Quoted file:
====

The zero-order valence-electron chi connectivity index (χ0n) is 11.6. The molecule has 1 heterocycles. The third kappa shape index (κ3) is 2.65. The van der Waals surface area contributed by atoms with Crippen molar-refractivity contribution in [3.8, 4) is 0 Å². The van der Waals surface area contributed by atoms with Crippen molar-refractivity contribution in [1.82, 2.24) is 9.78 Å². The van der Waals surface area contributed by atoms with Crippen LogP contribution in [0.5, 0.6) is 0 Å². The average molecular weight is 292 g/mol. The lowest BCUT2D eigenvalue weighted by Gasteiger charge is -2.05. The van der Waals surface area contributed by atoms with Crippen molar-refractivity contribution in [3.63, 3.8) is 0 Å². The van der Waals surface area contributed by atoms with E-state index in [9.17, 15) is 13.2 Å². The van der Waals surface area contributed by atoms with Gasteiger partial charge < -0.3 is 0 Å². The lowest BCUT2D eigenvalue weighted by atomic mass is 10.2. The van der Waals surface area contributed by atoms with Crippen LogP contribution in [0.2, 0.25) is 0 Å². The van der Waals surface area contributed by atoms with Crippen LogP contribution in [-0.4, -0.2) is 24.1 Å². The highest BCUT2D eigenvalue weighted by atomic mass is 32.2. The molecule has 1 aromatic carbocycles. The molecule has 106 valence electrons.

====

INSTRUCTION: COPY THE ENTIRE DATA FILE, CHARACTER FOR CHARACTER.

The zero-order valence-electron chi connectivity index (χ0n) is 11.6. The molecule has 1 heterocycles. The third kappa shape index (κ3) is 2.65. The van der Waals surface area contributed by atoms with Crippen molar-refractivity contribution in [3.8, 4) is 0 Å². The van der Waals surface area contributed by atoms with Crippen molar-refractivity contribution in [1.82, 2.24) is 9.78 Å². The van der Waals surface area contributed by atoms with Crippen LogP contribution in [0.5, 0.6) is 0 Å². The average molecular weight is 292 g/mol. The lowest BCUT2D eigenvalue weighted by Gasteiger charge is -2.05. The van der Waals surface area contributed by atoms with Crippen molar-refractivity contribution in [3.63, 3.8) is 0 Å². The van der Waals surface area contributed by atoms with E-state index in [9.17, 15) is 13.2 Å². The van der Waals surface area contributed by atoms with Gasteiger partial charge < -0.3 is 0 Å². The lowest BCUT2D eigenvalue weighted by atomic mass is 10.2. The van der Waals surface area contributed by atoms with Crippen LogP contribution in [0.2, 0.25) is 0 Å². The van der Waals surface area contributed by atoms with Crippen LogP contribution in [-0.4, -0.2) is 24.1 Å². The highest BCUT2D eigenvalue weighted by atomic mass is 32.2. The molecule has 1 aromatic carbocycles. The molecule has 106 valence electrons.